What Does the Future Look Like for the US Dollar?

The value of gold tends to be a solid indicator of economic health, particularly in North America, and more specifically in the United States.  This week, then, the value of gold seems to tell us that the US dollar is somewhat strong right now in the midst of worldwide economic unrest, but that could change. 

Indeed, the price of gold closed at a loss on Monday after one of the leading dollar indexes traded the commodity at its highest value since December. This resulted in lower demand for investors to use other currencies to buy precious metals. And, it seems, that investors are counting on taking refuge in the North American currency at a time when the dollar may be the only stable liquidity among global economic stalwarts.  

 With concerns over a slowing economy in China, political tensions and similarly slow growth amid Eurozone countries, and widespread global trade tensions, the dollar indeed seems like a safe place to hide.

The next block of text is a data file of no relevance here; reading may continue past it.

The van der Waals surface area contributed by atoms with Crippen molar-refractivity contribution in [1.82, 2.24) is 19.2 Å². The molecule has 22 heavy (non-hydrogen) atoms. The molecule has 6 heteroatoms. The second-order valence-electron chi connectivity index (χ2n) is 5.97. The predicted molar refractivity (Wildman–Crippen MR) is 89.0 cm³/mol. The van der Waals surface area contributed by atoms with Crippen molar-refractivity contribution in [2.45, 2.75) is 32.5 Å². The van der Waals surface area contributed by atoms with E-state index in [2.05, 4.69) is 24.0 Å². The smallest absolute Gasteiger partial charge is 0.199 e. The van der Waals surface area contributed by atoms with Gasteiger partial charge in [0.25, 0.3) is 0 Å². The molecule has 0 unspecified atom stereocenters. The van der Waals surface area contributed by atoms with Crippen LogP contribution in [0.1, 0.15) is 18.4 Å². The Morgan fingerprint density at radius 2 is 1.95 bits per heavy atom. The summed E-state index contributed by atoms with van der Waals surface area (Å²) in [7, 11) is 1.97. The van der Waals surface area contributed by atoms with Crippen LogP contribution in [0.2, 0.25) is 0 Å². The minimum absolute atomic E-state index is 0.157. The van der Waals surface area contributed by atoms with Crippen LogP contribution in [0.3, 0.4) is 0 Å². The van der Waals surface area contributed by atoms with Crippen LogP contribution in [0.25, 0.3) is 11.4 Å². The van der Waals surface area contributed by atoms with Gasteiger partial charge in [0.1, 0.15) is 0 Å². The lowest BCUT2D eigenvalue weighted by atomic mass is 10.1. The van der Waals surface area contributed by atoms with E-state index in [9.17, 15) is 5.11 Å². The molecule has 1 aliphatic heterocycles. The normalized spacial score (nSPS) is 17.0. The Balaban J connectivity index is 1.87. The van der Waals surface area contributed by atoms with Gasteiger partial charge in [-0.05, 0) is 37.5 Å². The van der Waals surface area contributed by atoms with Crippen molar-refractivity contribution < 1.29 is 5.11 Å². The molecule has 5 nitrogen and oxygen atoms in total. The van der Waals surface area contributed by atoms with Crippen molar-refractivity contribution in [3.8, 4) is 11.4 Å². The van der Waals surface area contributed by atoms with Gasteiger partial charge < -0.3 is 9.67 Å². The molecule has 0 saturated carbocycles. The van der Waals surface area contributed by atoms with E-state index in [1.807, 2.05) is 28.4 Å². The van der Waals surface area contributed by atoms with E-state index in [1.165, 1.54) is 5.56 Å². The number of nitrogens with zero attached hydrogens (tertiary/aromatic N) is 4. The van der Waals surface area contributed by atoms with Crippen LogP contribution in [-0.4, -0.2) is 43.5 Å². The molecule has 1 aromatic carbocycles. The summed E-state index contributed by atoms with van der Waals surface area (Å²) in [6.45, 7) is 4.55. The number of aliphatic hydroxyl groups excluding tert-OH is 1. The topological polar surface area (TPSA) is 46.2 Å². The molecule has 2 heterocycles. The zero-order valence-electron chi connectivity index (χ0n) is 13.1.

At least, that is the case for now.

First of all, April gold futures were last showing a downward trend, valued now at $8.10 per ounce (roughly 0.2 percent), at $1,310.40, on the New York Mercantile Exchange Comex division.  And, again, this is continuing from a fall last week, of 0.3 percent, which itself came after four other down sessions. 

However, it also looks like all metals are seeing the same trends.  March silver, for example, is down nearly 12 cents—about 0.8 percent—to $15.69 per ounce, mirroring a drop from the week prior. March copper also fell 0.7 percent—to $2.79 per pound—though this drop follows a gain of 1.4 percent from the previous week.  Also, April platinum futures fell 2 percent—o $786.60 per ounce—which continues the nearly 3 percent decline from the week before.  Finally, March palladium closed 1.1 percent down—at $1,356.80.

At the same time, consistent stagnation with the dollar in today’s market could alsob e an indication that traders continue to wait for better news that may never come. In fact, there has also been indication that many countries are more likely to pull out support for the dollar over the next few sessions.